All firearms should be properly stored so people under 16 can't get access. What could possibly be wrong with that? I thought even the NRA agreed to that.
9.21.2007 4:44pm
H. Tuttle:
Frankly, NYC's current gun restrictions are nearly at Brady Level II as things stand. No rifle (of any caliber) with a magazine capacity great than 5 rounds can be legally possessed in NYC today, and you need a permit to buy and possess long guns, which must then be registered (at no cost) with your local NYC police station. And you can pretty much forget about getting a handgun permit. So when Mayor Bloomberg disgenously brays "I'm not talking about legal guns" well, pretty much every gun, save a small set, is already per se illegal in NYC.

But having moved out of NYC three weeks ago I'm looking forward to FINALLY buying and legally owning a nice Marlin 39A for plinking and target practice.
9.21.2007 4:48pm
Russ (mail):
Randy R.,

"The right of the people to keep and bear arms SHALL NOT be infringed."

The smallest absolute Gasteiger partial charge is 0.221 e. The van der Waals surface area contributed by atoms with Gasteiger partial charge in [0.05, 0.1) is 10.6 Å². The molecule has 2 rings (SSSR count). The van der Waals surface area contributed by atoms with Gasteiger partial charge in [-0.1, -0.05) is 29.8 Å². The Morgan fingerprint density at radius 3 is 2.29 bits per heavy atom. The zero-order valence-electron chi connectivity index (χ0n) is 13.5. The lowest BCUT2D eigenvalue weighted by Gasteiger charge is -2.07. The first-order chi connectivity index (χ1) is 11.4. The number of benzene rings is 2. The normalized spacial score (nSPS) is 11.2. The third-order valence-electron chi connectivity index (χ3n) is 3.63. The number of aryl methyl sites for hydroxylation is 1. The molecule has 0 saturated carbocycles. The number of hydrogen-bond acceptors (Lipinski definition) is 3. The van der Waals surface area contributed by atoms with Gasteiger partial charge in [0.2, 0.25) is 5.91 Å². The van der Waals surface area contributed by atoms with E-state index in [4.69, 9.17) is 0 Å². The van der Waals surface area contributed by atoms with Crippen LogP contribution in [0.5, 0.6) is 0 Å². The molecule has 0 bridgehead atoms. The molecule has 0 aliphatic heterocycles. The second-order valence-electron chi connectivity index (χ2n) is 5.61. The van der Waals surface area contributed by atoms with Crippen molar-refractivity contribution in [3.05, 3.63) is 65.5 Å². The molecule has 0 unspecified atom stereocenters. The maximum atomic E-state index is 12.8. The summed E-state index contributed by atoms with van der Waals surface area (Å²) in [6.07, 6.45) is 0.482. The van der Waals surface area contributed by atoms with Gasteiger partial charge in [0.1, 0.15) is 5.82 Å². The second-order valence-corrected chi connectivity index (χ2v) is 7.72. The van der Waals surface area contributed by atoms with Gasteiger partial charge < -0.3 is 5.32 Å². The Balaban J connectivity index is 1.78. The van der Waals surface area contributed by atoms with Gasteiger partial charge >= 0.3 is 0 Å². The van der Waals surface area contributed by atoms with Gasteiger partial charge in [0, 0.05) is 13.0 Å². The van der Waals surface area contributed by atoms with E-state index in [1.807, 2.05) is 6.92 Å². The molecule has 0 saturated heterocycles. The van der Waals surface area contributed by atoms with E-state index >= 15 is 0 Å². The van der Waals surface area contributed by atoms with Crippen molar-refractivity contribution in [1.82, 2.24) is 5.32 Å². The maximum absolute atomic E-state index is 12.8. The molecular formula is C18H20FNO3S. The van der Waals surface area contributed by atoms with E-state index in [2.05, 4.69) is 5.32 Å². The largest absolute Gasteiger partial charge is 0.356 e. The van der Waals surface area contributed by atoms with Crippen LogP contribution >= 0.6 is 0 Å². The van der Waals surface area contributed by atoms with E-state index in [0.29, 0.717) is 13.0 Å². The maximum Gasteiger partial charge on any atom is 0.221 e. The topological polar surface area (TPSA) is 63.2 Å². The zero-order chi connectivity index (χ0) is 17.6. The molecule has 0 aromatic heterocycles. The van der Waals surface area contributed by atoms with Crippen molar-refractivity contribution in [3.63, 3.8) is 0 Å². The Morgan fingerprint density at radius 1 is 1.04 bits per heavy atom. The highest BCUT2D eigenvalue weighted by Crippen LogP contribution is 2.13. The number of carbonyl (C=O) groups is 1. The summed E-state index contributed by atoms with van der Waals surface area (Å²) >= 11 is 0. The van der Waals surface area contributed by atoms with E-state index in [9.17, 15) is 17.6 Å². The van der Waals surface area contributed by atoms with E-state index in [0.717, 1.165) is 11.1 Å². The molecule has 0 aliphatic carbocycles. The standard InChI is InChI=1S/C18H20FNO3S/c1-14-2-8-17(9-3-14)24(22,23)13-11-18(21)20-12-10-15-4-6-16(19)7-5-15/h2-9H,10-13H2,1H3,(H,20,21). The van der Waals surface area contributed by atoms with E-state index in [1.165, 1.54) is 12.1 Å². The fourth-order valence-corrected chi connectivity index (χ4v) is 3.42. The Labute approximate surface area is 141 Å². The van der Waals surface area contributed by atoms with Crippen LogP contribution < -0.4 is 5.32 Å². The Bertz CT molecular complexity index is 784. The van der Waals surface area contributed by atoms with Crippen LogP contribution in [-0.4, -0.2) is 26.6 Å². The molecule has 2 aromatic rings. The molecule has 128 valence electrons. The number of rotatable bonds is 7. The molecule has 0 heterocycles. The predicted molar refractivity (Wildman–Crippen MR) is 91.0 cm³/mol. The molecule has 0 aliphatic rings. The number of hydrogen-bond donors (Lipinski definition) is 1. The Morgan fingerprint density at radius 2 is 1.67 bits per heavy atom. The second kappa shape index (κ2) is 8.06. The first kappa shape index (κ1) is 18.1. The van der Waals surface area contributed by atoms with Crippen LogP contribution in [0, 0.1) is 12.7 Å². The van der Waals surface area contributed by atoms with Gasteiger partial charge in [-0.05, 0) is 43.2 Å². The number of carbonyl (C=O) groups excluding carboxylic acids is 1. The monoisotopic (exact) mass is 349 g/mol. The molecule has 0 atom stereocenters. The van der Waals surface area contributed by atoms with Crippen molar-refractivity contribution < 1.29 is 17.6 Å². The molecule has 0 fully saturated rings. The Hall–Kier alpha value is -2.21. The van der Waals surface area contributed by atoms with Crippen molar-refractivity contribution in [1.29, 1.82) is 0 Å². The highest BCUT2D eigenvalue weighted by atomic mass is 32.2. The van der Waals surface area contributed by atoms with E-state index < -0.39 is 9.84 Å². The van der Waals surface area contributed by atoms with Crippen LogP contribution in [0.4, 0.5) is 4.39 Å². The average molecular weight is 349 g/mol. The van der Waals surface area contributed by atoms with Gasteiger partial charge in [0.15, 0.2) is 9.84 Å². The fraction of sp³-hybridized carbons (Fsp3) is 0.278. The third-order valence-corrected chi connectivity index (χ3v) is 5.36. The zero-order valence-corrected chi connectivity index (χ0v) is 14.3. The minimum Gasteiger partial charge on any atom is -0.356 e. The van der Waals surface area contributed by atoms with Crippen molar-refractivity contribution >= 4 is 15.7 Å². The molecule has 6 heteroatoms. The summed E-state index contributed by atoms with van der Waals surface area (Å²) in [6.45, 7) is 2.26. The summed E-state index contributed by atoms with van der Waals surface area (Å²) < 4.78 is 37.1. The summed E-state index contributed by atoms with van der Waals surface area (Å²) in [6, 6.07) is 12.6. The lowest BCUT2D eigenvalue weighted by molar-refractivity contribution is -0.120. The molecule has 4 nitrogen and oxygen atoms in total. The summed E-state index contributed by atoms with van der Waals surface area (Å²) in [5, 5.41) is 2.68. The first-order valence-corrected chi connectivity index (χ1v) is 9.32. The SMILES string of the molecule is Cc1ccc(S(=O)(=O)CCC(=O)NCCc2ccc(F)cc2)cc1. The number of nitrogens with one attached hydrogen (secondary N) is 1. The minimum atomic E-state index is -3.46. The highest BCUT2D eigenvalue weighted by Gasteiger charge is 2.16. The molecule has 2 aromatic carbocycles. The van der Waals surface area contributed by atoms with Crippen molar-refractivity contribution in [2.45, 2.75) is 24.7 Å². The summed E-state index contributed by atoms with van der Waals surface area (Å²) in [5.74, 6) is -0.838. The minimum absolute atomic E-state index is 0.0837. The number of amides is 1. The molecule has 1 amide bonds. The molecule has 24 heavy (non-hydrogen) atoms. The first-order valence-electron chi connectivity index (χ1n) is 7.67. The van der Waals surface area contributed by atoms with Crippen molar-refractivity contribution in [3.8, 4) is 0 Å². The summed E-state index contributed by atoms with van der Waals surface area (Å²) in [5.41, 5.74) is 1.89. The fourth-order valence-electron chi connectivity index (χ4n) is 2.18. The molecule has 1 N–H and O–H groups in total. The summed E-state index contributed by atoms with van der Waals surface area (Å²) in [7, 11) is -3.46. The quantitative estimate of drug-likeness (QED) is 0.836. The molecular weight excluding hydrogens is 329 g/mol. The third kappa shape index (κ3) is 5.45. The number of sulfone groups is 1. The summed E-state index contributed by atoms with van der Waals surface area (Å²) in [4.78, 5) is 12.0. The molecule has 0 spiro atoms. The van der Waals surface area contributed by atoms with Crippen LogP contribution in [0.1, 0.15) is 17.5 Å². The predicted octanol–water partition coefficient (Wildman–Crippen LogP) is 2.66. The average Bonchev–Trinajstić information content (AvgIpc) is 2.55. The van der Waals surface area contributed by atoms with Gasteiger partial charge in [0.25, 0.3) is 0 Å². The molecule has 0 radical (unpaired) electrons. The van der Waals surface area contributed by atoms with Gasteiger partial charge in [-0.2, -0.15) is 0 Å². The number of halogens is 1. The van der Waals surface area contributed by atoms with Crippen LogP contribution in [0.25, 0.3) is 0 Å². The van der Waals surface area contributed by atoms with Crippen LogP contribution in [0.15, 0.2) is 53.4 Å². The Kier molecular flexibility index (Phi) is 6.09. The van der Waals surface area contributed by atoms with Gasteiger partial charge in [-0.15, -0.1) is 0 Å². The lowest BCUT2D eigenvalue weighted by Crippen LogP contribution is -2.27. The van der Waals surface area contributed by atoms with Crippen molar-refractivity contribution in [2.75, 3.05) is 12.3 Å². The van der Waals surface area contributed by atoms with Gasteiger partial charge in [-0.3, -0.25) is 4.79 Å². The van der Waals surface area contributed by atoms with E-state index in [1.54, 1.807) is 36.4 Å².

Maybe I'm missing how your "reasonable restrictions" would not violate this.

Don't like it? Amass enough support and amend the Constitution...you know...the way it's supposed to be done.

From my cold, dead hands...
9.21.2007 4:49pm
Temp Guest (mail):
I once had an off-the-record conversation with the women in charge of gun policy in the Clinton Justice Department. She made no bones about the fact that her ultimate goal was complete confiscation of all firearms in the country--something like what has happened in the UK and Australia, only a bit more extreme. Her strategy was increasing restrictions on ownership and use to reduce the number of gun owners and users and thus break the political power of this group. When that was achieved the rest would be easy. As far as these people go mutatis mutandis.
9.21.2007 4:52pm
Russ (mail):
Here are a few other "reasonable restrictions" that should be placed on the Bill of Rights.

Newspapers cannot publish information that could hurt troops in the field during a time of war. What "hurt" is defined as should be left vague so it could be properly interpreted.

Our moral fiber is eroding. We should force all kids to pray in school. Not "offer the opportunity," but force them. This would give them a firm foundation, even if they are atheists.

As a soldier, my barracks aren't good enough. I would like to be stationed in a private home w/o the owner's permission. Just think of the savings for the taxpayers!